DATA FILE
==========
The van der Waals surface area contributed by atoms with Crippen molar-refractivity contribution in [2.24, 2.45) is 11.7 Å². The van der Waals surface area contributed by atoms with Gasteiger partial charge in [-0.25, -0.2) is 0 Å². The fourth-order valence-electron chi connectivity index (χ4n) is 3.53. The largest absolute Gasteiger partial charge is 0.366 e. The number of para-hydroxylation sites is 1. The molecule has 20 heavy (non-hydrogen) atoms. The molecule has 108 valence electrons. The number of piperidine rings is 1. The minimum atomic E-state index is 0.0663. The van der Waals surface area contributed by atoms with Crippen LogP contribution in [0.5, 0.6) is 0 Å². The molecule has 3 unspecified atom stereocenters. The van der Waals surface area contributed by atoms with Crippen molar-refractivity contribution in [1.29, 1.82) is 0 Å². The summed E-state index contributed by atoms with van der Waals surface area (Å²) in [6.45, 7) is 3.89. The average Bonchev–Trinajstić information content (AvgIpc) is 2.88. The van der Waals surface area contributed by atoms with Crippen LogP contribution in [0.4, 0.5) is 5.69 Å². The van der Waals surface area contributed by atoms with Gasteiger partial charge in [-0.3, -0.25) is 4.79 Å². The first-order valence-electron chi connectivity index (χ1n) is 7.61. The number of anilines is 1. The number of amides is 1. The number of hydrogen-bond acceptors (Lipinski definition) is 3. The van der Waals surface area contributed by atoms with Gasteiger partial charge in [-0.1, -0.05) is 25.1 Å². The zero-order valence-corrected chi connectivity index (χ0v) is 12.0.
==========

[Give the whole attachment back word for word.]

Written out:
The van der Waals surface area contributed by atoms with Crippen molar-refractivity contribution in [2.24, 2.45) is 11.7 Å². The van der Waals surface area contributed by atoms with Gasteiger partial charge in [-0.25, -0.2) is 0 Å². The fourth-order valence-electron chi connectivity index (χ4n) is 3.53. The largest absolute Gasteiger partial charge is 0.366 e. The number of para-hydroxylation sites is 1. The molecule has 20 heavy (non-hydrogen) atoms. The molecule has 108 valence electrons. The number of piperidine rings is 1. The minimum atomic E-state index is 0.0663. The van der Waals surface area contributed by atoms with Crippen LogP contribution in [0.5, 0.6) is 0 Å². The molecule has 3 unspecified atom stereocenters. The van der Waals surface area contributed by atoms with Crippen molar-refractivity contribution in [1.29, 1.82) is 0 Å². The summed E-state index contributed by atoms with van der Waals surface area (Å²) in [6.45, 7) is 3.89. The average Bonchev–Trinajstić information content (AvgIpc) is 2.88. The van der Waals surface area contributed by atoms with Crippen LogP contribution in [0.4, 0.5) is 5.69 Å². The van der Waals surface area contributed by atoms with Gasteiger partial charge in [-0.3, -0.25) is 4.79 Å². The first-order valence-electron chi connectivity index (χ1n) is 7.61. The number of anilines is 1. The number of amides is 1. The number of hydrogen-bond acceptors (Lipinski definition) is 3. The van der Waals surface area contributed by atoms with Gasteiger partial charge in [-0.1, -0.05) is 25.1 Å². The zero-order valence-corrected chi connectivity index (χ0v) is 12.0.